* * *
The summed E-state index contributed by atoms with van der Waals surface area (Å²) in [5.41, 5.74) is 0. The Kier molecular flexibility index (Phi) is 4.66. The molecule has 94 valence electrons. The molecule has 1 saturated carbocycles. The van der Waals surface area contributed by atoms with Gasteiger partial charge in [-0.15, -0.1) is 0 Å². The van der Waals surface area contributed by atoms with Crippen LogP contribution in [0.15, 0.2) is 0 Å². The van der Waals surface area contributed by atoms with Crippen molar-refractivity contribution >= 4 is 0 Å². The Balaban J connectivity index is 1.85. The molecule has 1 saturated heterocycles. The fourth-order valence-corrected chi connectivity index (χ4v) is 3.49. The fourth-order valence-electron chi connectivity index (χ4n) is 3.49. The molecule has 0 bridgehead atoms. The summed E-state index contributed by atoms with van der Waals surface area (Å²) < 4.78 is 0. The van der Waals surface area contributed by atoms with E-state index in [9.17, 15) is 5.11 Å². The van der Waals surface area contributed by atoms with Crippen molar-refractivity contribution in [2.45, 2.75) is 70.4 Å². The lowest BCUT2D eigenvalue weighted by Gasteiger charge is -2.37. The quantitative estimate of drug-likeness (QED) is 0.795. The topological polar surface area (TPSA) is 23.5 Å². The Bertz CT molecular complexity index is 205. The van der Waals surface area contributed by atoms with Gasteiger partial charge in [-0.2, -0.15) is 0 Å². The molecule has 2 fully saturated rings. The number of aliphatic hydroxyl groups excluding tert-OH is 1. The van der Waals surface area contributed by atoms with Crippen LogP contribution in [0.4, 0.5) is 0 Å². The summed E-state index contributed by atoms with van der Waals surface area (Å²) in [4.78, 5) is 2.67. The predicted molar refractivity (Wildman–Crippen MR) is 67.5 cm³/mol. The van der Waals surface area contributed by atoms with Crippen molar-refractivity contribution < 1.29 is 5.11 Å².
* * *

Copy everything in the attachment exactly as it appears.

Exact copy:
The summed E-state index contributed by atoms with van der Waals surface area (Å²) in [5.41, 5.74) is 0. The Kier molecular flexibility index (Phi) is 4.66. The molecule has 94 valence electrons. The molecule has 1 saturated carbocycles. The van der Waals surface area contributed by atoms with Gasteiger partial charge in [-0.15, -0.1) is 0 Å². The van der Waals surface area contributed by atoms with Crippen LogP contribution in [0.15, 0.2) is 0 Å². The van der Waals surface area contributed by atoms with Crippen molar-refractivity contribution >= 4 is 0 Å². The Balaban J connectivity index is 1.85. The molecule has 1 saturated heterocycles. The fourth-order valence-corrected chi connectivity index (χ4v) is 3.49. The fourth-order valence-electron chi connectivity index (χ4n) is 3.49. The molecule has 0 bridgehead atoms. The summed E-state index contributed by atoms with van der Waals surface area (Å²) < 4.78 is 0. The van der Waals surface area contributed by atoms with E-state index in [9.17, 15) is 5.11 Å². The van der Waals surface area contributed by atoms with Crippen molar-refractivity contribution in [2.45, 2.75) is 70.4 Å². The lowest BCUT2D eigenvalue weighted by Gasteiger charge is -2.37. The quantitative estimate of drug-likeness (QED) is 0.795. The topological polar surface area (TPSA) is 23.5 Å². The Bertz CT molecular complexity index is 205. The van der Waals surface area contributed by atoms with Gasteiger partial charge in [-0.2, -0.15) is 0 Å². The molecule has 2 fully saturated rings. The number of aliphatic hydroxyl groups excluding tert-OH is 1. The van der Waals surface area contributed by atoms with Crippen LogP contribution in [0.4, 0.5) is 0 Å². The summed E-state index contributed by atoms with van der Waals surface area (Å²) in [4.78, 5) is 2.67. The predicted molar refractivity (Wildman–Crippen MR) is 67.5 cm³/mol. The van der Waals surface area contributed by atoms with Crippen molar-refractivity contribution < 1.29 is 5.11 Å².